Myanmar coffee - The Beaujolais noveau of the east
The 2018 coffee crop from Myanmar arrived in London last week and here in Jersey a few days later. It’s always exciting when the coffee you’ve seen earlier in the year growing on a coffee plant finally ends up in your cup. When we opened the sack of green coffee we were blown away by the “fresh off the farm” smell, truly glorious.
I visited Myanmar in February 2018 and discovered a really interesting country with a lot of historical baggage but with a bright future if only the rest of the world would stop interfering. In my book “trade and aid, the politics of coffee” I’ve tried to give some insight into what I saw without the filter of a global media. There are major problems not least of which is a resolution to the Rohingya crisis, however the democratically elected leader Aung San Suu Kyi needs to be given some space to allow her fledgling Government to establish itself after decades of ruinous military rule.
The coffee itself is really interesting as it’s the first time we’ve been offered coffee from a single origin processed using three different methods, namely washed, honey and natural. The care and attention to detail in the processing is extremely high and the resultant coffee is up there with the best in the world.
Within the coffee industry the different approaches to processing the coffee cherry are very familiar however it’s something quite new for the majority of coffee consumers. In broad brush terms, a washed process coffee will deliver a clean bright cup; honey process whereby the mucilage (sticky stuff left on the bean after it has been pulped) is left to dry into the coffee gives a few more fruity notes; natural process simply dries the whole cherry which is then hulled giving a super fruity flavour. Apart from the degree of roast (light, medium or dark), how the coffee is processed is the next most important factor in determining flavour. I’m ignoring brewing methods here.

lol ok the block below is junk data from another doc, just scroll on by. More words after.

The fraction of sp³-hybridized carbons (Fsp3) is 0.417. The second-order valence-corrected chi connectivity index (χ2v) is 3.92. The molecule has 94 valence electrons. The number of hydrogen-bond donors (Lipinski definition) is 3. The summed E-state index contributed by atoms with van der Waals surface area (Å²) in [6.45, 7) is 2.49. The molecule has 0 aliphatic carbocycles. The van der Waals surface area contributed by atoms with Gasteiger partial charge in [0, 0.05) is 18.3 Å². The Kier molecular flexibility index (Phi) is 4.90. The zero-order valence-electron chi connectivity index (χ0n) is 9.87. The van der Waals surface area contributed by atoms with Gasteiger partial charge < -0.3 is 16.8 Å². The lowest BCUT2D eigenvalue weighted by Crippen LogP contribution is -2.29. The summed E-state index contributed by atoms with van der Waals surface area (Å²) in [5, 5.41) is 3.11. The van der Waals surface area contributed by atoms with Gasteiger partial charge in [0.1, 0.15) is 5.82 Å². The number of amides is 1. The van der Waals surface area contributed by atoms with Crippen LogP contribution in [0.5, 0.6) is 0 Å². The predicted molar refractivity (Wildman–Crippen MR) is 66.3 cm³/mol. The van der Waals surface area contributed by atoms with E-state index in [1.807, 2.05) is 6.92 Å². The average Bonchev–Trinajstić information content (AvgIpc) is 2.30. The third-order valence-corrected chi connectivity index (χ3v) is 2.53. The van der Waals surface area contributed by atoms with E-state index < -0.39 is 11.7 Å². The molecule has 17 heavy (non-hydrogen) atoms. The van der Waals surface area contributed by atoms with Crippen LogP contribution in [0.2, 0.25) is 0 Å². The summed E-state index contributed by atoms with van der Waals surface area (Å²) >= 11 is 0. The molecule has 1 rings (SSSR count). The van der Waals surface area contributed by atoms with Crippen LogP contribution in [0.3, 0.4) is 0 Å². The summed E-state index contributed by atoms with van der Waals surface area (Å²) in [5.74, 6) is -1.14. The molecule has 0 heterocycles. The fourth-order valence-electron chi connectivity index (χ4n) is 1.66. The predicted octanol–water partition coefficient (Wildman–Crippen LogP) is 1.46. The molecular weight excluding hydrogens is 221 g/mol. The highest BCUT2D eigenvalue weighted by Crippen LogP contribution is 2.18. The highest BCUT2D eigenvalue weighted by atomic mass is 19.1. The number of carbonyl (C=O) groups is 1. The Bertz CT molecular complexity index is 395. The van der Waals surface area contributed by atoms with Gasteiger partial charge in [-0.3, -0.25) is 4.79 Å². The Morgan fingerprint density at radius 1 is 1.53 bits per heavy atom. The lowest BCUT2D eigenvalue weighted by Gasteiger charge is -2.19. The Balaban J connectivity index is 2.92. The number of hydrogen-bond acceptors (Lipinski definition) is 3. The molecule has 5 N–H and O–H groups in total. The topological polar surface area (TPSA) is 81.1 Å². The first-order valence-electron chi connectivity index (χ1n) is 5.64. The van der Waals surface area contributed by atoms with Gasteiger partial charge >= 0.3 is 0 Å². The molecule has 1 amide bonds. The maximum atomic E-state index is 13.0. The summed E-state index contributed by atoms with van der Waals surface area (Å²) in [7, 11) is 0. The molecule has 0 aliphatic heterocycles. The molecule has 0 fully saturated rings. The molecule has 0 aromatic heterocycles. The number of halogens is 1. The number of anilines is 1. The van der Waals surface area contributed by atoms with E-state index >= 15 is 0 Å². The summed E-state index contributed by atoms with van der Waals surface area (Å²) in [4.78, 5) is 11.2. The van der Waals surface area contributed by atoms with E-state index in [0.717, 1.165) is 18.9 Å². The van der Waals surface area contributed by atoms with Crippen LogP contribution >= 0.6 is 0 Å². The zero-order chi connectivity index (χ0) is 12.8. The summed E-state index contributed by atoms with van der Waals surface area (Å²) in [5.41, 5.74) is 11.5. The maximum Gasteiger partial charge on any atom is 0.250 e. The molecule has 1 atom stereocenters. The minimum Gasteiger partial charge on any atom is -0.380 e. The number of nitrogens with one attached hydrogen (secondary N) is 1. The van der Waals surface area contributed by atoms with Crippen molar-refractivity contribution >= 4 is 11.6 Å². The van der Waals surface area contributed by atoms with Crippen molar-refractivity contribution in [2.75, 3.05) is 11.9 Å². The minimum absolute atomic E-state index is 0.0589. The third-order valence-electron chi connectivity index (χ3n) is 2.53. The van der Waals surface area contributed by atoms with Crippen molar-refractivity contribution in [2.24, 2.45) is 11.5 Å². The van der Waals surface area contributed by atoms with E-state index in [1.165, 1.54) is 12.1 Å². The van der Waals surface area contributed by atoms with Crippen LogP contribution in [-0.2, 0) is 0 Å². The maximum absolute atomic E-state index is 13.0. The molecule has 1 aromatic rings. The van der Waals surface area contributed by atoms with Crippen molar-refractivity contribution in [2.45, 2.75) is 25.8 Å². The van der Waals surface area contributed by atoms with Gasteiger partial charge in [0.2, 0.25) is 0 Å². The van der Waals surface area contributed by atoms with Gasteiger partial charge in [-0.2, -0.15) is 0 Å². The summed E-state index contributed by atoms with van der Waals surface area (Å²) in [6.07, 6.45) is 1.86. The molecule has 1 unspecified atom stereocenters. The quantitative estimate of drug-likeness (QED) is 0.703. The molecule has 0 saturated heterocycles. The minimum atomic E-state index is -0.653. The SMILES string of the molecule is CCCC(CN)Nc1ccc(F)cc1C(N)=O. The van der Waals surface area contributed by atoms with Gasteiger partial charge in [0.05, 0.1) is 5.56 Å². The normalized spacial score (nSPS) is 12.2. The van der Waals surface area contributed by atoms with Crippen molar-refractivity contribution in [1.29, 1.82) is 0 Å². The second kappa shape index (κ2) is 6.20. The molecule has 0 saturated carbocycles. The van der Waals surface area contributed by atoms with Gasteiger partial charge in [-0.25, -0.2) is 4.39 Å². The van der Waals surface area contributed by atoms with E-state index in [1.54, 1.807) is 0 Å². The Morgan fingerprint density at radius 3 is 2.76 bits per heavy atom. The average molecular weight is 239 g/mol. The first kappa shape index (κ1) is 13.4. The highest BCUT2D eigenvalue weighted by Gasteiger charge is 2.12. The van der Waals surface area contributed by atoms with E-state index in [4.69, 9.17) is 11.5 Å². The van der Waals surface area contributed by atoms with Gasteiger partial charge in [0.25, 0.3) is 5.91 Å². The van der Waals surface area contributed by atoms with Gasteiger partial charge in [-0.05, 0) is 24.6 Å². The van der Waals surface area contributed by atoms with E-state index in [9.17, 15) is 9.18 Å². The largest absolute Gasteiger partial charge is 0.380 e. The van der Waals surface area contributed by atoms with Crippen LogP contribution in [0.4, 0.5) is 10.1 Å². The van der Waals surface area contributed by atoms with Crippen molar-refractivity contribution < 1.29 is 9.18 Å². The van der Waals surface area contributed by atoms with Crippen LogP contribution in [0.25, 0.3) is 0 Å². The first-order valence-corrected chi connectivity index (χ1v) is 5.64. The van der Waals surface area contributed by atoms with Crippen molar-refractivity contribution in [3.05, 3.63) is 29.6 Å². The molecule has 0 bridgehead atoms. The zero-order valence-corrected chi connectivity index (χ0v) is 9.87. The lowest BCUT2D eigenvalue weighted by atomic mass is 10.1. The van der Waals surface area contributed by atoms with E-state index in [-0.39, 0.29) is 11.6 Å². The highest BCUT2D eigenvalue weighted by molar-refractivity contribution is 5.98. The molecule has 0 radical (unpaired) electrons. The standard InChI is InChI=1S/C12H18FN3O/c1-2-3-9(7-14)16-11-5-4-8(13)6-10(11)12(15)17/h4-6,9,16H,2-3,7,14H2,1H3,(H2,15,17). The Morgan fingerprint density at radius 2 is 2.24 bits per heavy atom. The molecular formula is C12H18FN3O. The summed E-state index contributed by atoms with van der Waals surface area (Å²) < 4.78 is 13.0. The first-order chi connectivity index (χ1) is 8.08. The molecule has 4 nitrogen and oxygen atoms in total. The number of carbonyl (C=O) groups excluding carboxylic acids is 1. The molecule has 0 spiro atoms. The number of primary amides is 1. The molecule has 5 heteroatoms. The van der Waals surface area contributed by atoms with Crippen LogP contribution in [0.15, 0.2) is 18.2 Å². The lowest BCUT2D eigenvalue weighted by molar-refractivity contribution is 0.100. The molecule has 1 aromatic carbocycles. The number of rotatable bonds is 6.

Whilst cupping the coffee at the Mandalay Coffee Group (MCG) processing plant I was very struck at how different the natural processed coffees were. They had a real wow factor. We’ve been fortunate to get hold of coffee grown on the Blue Mountain Estate owned by Kyaw Htwe Naimg and processed by MCG. I’ve selected a natural processed coffee which contrasts with our washed offers from Central America.
If you’ve never tried this origin before it’s worth giving this coffee a go. You might even like to buy the book to go with it!